In our study, higher levels of urinary uranium were associated with diabetes but not insulin resistance. We were not able to locate any other epidemiologic studies investigating uranium exposure and diabetes. However, a previous study conducted in the U.S. general population found that biomarkers of uranium exposure were associated with asthma, congestive heart failure, emphysema, and liver disease (32). Studies in occupationally exposed people suggest uranium may increase the risk of other disease including kidney disease and cancer (33,34).

Cadmium

Cadmium is a widespread toxic and carcinogenic metal (35). Humans are commonly exposed to cadmium via smoking and the consumption of contaminated food and water (36,37). Urine cadmium was not associated with diabetes in our study. In contrast, several previous studies have found an association between biomarkers of cadmium exposure and diabetes. In a previous cross-sectional study of the U.S. general population, urine cadmium was positively associated with diabetes (38). In a cross-sectional study of the Korean general population, blood cadmium was associated with the metabolic syndrome (39) but not diabetes (11). In a case-control study in Pakistan, participants with diabetes had higher levels of hair cadmium than those without diabetes (13). In a study of environmental exposure to cadmium in Thailand, those with continued high exposure throughout the 5-year study were more likely to develop diabetes than those with reduced exposure (10). In a prospective study of women without diabetes at baseline, blood and urine cadmium were not associated with developing diabetes after 5 years of follow-up (40). It is not clear why this association differed in these studies, but it should be noted that cadmium levels were lower in the 1999–2010 NHANES than most of these previous studies (41).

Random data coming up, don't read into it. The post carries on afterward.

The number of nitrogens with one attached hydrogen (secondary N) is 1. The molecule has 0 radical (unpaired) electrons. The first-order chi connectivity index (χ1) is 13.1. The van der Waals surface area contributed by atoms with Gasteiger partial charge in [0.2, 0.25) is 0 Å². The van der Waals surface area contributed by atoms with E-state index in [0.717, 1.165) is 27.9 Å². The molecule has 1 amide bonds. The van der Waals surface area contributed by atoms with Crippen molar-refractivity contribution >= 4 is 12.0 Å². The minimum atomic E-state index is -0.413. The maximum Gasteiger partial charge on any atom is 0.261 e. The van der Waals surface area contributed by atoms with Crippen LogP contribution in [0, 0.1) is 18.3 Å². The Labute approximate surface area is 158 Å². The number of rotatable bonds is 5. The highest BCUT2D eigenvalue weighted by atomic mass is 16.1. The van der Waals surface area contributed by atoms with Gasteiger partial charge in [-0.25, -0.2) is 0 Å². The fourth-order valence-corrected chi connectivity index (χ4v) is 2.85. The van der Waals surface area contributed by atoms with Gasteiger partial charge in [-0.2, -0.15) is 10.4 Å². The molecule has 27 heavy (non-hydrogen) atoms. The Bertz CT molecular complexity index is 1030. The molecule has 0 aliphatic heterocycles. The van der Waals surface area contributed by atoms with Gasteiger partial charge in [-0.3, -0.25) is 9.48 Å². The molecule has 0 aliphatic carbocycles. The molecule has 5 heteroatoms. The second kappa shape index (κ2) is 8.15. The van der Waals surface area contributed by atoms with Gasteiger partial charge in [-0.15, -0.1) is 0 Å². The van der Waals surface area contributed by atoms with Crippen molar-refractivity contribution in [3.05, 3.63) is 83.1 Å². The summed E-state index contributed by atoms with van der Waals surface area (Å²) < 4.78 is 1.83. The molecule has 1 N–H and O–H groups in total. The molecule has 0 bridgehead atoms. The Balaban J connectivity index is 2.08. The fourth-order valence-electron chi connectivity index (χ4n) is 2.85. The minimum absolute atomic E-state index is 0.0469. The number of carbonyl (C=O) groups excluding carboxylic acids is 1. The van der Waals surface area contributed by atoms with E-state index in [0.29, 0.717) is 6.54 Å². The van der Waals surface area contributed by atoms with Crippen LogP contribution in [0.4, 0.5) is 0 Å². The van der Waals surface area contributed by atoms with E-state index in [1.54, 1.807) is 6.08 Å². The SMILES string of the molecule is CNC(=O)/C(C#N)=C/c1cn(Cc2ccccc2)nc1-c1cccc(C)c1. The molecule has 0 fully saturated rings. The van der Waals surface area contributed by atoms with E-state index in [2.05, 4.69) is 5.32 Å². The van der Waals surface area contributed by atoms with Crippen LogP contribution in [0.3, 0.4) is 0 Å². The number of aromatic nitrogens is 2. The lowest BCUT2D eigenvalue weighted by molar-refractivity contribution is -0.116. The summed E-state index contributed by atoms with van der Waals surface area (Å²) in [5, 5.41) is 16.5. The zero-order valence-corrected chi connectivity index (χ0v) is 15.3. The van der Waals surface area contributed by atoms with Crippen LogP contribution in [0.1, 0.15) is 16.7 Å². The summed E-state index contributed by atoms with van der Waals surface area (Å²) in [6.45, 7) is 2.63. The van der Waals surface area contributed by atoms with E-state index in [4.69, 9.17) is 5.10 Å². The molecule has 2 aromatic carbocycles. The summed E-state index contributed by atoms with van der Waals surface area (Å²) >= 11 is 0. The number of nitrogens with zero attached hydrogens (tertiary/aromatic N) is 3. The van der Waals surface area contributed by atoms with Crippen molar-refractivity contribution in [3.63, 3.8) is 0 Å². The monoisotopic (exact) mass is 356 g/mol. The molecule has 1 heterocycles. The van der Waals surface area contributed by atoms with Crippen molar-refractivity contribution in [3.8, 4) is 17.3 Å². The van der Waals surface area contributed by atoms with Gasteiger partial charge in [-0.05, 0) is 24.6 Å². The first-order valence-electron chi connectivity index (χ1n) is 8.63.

Other Metals

We could not identify epidemiologic studies investigating biomarkers of barium, cesium, or thallium with diabetes. In our study, these metals were not associated with diabetes. However, we found that higher levels of barium were associated with greater HOMA-IR. A previous cross-sectional study found that barium was positively associated with obesity (8). Since both studies were cross-sectional, we cannot determine whether barium causes obesity and subsequently insulin resistance or whether obesity causes both insulin resistance and increased urine barium excretion.

We found that urine lead was not associated with diabetes or with insulin resistance. Most (12,13,15,42) but not all (11,14) previous studies investigating lead and diabetes have found a positive association. In our study, lead was measured in urine, which has not been validated as a measure of external exposure to lead (43) and may not reflect long-term exposure to lead.

Finally, urine cobalt was associated with diabetes when modeled continuously but not when categorized into quartiles. It was not associated with HOMA-IR. In a previous study of 1,470 women, hair cobalt was similar between healthy-weight nondiabetic women and obese nondiabetic women, but cobalt concentrations were lower in women with diabetes (44). Cobalt is a component of vitamin B12, which is an essential nutrient for people. Biguanide medication use is associated with reduced vitamin B12 absorption and could affect cobalt concentrations in people using biguanides for diabetes (45).

Limitations and Strengths